While most residents have paid little attention to redistricting of county supervisory districts to date, the folks in Templeton and Atascadero have been fighting hard for their version of how they want their district drawn.
A report from the county’s redistricting staff to the Board of Supervisors says that only five people submitted suggestions after viewing the tentative maps that are posted on the county’s website.
However, when the county held a public workshop in Atascadero, some three dozen people showed up, many of them seeking to ensure that Templeton remains in one district.
The supervisors on Tuesday will take their first formal look at proposals drafted by their staff. They will hold public hearings Sept. 13 and Sept. 27, making a final decision on the new boundaries on the latter date. The new lines will take effect Oct. 27.
Sign Up and Save
Get six months of free digital access to The Tribune
Under the law, supervisory districts must be equal in population. The county redraws the lines every 10 years, using data included in the decennial U.S. census.
Since the last redistricting a decade ago, the population of all five districts has grown. But some have grown faster than others — the 1st, which is in North County, and the 4th, in South County.
To make all the districts equal in population, each would need 52,438 residents. Currently, the 1st District is over that number by 5,560 and the 4th District by 2,948. The other three districts are short.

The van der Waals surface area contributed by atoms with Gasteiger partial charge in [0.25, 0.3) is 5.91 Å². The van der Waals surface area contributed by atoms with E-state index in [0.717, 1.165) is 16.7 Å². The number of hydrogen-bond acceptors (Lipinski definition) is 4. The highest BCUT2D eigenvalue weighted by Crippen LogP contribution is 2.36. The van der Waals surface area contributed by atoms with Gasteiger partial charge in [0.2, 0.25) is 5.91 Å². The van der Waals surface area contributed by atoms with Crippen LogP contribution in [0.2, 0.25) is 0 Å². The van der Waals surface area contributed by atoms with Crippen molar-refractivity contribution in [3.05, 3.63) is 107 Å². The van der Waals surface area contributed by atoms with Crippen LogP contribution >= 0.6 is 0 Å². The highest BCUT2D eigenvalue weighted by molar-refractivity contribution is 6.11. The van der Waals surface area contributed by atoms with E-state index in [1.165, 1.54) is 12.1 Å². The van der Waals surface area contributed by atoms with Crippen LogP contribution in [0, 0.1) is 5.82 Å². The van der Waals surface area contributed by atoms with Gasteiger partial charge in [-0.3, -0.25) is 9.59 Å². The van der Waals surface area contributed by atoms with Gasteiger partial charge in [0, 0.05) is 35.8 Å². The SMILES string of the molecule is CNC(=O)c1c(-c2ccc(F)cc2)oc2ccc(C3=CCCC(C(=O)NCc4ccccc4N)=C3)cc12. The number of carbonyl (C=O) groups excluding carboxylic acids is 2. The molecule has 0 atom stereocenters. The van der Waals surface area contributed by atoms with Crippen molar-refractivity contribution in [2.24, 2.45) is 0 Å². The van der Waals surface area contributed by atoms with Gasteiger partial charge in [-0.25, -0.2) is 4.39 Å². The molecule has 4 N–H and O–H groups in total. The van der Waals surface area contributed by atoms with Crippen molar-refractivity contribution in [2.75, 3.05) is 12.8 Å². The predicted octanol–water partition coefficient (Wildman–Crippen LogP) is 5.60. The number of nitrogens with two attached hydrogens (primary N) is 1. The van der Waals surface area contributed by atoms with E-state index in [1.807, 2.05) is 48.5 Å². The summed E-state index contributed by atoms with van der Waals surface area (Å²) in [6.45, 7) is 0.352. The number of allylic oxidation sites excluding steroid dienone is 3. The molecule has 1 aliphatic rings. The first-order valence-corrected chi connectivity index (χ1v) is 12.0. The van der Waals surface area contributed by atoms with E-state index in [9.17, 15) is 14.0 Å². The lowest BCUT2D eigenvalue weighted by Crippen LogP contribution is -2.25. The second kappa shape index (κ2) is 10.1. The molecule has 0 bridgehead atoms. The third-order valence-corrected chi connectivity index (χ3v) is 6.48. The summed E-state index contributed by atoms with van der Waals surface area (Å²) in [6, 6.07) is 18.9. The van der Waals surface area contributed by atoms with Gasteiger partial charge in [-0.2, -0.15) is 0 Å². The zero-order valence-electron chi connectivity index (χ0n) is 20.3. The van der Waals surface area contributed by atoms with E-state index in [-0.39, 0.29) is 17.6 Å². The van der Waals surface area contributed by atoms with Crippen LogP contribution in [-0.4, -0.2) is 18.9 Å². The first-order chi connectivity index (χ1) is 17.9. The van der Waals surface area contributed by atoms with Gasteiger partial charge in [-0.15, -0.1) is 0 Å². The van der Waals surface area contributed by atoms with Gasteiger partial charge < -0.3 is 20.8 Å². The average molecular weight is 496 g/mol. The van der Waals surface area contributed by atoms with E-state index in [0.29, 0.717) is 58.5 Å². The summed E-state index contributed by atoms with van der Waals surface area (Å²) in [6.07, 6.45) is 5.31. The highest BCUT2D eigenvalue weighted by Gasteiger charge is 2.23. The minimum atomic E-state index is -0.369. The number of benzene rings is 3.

Those figures mean that thousands of voters from the 1st and 4th districts are likely to find themselves in one of the other three the next time they vote for a county supervisor.
The composition of the board and its collective stance on land-use matters could change.
Currently, the board has a three-vote majority — Adam Hill, Jim Patterson and Bruce Gibson — that is, broadly speaking, in favor of slower growth. They replaced a 3-2 board majority that was more amenable to growth.
Hill, who represents the 3rd District, and Patterson, who represents the 5th, are up for re-election next year. Should one or both of them lose to a more pro-growth candidate, that candidate could, in theory, join Frank Mecham of the 1st and Paul Teixeira of the 4th in a return to a pro-growth board. Mecham also must run for re-election next year.
The county staff is not concerned about the politics of redistricting. It is seeking to follow the law, whose primary goal is to make the five districts roughly equal in population.
The staff considers several factors in recommending how to draw the lines, including topography, cohesiveness and contiguity, which means each district should be a single mass rather than “multiple unconnected areas.”
The staff also seeks to ensure that neighborhoods and cities “should not be divided into separate districts.”
Perhaps the most nebulous goal, and one that has also vexed the state commission on redistricting, is the one that calls for districts to maintain a “community of interest.” That is a subjective term; the county staff looks at it as meaning that “the citizens of each district should share common interests and concerns.”
County staffers from the Administration Office and the Planning Department have been working on the maps for six months, and have held workshops around the county. They have scheduled one for the Paso Robles City Council on Tuesday night, the same day they go before the county Board of Supervisors.
They will present four scenarios to the board. Supervisors can eliminate or change the scenarios, or bring forth their own.
Some of the highlights found in one or more scenarios:
Shifting the southeast corner of San Luis Obispo from the 4th to the 3rd.
Moving the entire Cal Poly campus to the 5th, including the new Cal Poly housing block that is currently in the 2nd.
Moving some of the Cal Poly student population away from the 5th District.
Dividing Templeton at Highway 101 or, conversely, keeping it intact.
Keeping the 5th entirely north of the Cuesta Grade. Currently it loops down into San Luis Obispo.
One of the proposals was developed with Bill Palfrey, a member of the Templeton Area Advisory Group, at his request.